Nice to see Howard Kurtz of the Washington Post sticking it
to the real culprits in the Mark Foley IM-gate scandal: the victims.
Among the many depressing aspects of the downfall of Mark Foley—who has now done the inevitable checking-into-rehab thing—is that a number of young people could have blown the whistle on this deceptive congressman in recent years, but didn't.
For shame. He then adds this grace note:
Now I don't want to come down on 16-year-old kids (though some are now as old as 21 [and it would be just fine to come down on a 21-year-old who had been sexually exploited by a 54-year-old government official, -ed.]) who must have been intimidated by the whole thing. Indeed, the power imbalance between a big-shot member of Congress and a lowly page is part of what makes this infuriating.
But did they really think that if they told the outside world that the co-chair of the Exploited Children's Caucus was sending them, or their friends, graphic sexual messages, that their future careers would be ruined? That they would be washed up in politics? Isn't it more likely that they would be hailed as brave for doing the right thing?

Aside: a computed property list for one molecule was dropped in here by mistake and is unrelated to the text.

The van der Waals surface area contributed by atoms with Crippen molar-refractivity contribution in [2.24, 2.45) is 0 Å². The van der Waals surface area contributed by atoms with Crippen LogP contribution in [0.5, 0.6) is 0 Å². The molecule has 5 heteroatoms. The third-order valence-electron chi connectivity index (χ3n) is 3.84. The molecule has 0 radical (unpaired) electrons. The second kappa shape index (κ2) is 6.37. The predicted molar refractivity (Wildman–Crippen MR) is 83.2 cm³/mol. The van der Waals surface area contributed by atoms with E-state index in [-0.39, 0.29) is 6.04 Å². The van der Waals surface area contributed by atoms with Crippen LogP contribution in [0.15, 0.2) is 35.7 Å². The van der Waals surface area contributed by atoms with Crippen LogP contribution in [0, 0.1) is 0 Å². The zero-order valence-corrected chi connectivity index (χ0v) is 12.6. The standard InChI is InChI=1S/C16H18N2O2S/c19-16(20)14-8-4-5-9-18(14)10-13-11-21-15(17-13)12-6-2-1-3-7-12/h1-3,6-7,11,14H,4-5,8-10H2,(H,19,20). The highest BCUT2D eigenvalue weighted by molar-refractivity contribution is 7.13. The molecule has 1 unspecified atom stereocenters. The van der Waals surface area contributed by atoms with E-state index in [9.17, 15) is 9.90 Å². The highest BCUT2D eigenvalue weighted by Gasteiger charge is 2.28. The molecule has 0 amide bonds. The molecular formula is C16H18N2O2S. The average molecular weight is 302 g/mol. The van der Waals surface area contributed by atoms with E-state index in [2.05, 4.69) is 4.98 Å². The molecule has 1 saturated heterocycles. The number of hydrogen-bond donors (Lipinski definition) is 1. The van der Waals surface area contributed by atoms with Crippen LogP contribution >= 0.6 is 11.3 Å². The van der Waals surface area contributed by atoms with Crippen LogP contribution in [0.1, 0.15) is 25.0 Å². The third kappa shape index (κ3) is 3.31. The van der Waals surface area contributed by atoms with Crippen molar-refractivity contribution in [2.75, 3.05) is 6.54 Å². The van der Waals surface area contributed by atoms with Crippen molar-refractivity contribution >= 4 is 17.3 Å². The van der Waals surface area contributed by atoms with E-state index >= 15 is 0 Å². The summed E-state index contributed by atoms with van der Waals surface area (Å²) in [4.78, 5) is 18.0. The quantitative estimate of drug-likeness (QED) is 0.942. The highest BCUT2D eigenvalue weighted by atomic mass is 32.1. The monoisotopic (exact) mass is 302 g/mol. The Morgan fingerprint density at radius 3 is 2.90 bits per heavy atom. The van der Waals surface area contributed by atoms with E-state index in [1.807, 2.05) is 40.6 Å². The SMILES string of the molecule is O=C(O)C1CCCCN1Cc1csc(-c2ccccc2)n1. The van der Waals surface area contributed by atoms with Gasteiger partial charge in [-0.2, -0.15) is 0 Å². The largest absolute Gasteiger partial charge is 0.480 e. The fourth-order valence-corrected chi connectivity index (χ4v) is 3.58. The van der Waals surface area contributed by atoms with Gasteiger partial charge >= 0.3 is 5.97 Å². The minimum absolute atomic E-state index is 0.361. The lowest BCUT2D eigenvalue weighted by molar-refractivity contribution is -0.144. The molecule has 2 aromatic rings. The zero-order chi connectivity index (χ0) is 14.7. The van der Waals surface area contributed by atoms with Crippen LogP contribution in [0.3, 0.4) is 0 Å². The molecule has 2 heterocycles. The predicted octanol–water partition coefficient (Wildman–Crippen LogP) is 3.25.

Jesus, Mary and Joseph! Has Kurtz not heard of people like Karl Rove? Is he unaware that the best marksmen in America are the character assassins of Washington, D.C.? Couple that fact with the added anxiety and shame of being hit on by some guy their fathers' age and all the homosexual undertones (which, in case you weren't aware, aren't necessarily all that cool among the Young Republican set) and it becomes very understandable that they might not want to volunteer this information.